verb (used with object)
- to guard, as with pickets.
- to post as a picket.
verb (used without object)
- pickerel frog,
- pickering, edward charles,
- picket boat,
- picket fence,
- picket line,
Origin of picket
Examples from the Web for picket
Strandf could photograph anything from a blind woman to a picket fence and make the image indelible.
A bar chart showing quarterly GDP growth resembles the teeth of a saw, not a picket fence.The U.S. Economy Had a Hiccup, Not a Heart Attack, This Year|Daniel Gross|May 29, 2014|DAILY BEAST
Yet the teachers are angrily rejecting it and taking to the picket line.
From there, groups of one or two hundred went to picket locations, including Bank of America.
Truitt came late to abstraction, by way of pictures of picket fences.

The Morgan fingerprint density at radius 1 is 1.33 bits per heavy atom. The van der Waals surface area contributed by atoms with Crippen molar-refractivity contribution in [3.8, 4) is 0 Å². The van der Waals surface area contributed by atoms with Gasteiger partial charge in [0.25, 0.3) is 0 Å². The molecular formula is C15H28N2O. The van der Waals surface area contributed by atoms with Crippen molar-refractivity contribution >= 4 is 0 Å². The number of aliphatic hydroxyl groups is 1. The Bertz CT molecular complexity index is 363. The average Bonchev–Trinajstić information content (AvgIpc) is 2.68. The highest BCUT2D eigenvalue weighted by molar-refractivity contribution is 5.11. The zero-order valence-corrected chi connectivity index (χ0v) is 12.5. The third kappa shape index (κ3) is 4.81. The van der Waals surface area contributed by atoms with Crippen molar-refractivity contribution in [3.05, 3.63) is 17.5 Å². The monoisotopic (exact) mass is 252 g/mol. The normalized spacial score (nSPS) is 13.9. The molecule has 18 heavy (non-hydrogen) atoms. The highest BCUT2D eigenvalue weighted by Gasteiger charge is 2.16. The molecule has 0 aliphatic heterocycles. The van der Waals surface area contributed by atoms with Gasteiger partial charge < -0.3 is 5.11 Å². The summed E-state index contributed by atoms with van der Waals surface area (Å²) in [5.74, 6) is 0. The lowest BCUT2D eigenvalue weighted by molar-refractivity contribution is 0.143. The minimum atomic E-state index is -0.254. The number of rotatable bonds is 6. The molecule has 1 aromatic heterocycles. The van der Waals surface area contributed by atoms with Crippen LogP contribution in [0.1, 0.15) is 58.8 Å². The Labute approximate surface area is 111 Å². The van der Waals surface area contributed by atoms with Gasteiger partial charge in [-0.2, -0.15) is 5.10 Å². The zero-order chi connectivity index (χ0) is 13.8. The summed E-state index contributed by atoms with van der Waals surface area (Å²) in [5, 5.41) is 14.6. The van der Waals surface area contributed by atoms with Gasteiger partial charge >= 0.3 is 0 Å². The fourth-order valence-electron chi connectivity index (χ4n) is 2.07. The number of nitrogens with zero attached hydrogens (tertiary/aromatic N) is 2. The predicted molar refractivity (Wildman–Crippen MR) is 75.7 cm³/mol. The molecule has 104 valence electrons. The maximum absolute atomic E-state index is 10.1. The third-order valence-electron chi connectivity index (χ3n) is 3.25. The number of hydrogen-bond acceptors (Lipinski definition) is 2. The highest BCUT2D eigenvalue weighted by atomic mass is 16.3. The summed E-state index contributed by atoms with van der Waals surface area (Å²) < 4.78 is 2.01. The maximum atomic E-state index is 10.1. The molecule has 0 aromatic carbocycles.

I listened, and soon became convinced that they were a picket, sent out there to watch for just such persons as myself.Daring and Suffering:|William Pittenger
It is safer to picket a horse by a rope upon the neck rather than upon the leg.Pluck on the Long Trail|Edwin L. Sabin
Mr. Picket is apt to be a little restless nights; walks in his sleep; and sometimes wanders about the house with a loaded musket.A Tender Attachment|George Melville Baker
Such was our life on picket at Port Royal,—a thing whose memory is now fast melting into such stuff as dreams are made of.Army Life in a Black Regiment|Thomas Wentworth Higginson
If he had, that picket officer would have known that I am not the man.Brave Old Salt|Oliver Optic
Word Origin for picket
1680s, "pointed stake (for defense against cavalry, etc.)," from French piquet "pointed stake," from piquer "to pierce" (see pike (n.2)). Sense of "troops posted to watch for enemy" first recorded 1761; that of "striking workers stationed to prevent others from entering a factory" is from 1867. Picket line is 1856 in the military sense, 1945 of labor strikes.
1745, "to enclose with pickets," from picket (n.). The sense in labor strikes, protests, etc., is attested from 1867. Related: Picketed; picketing.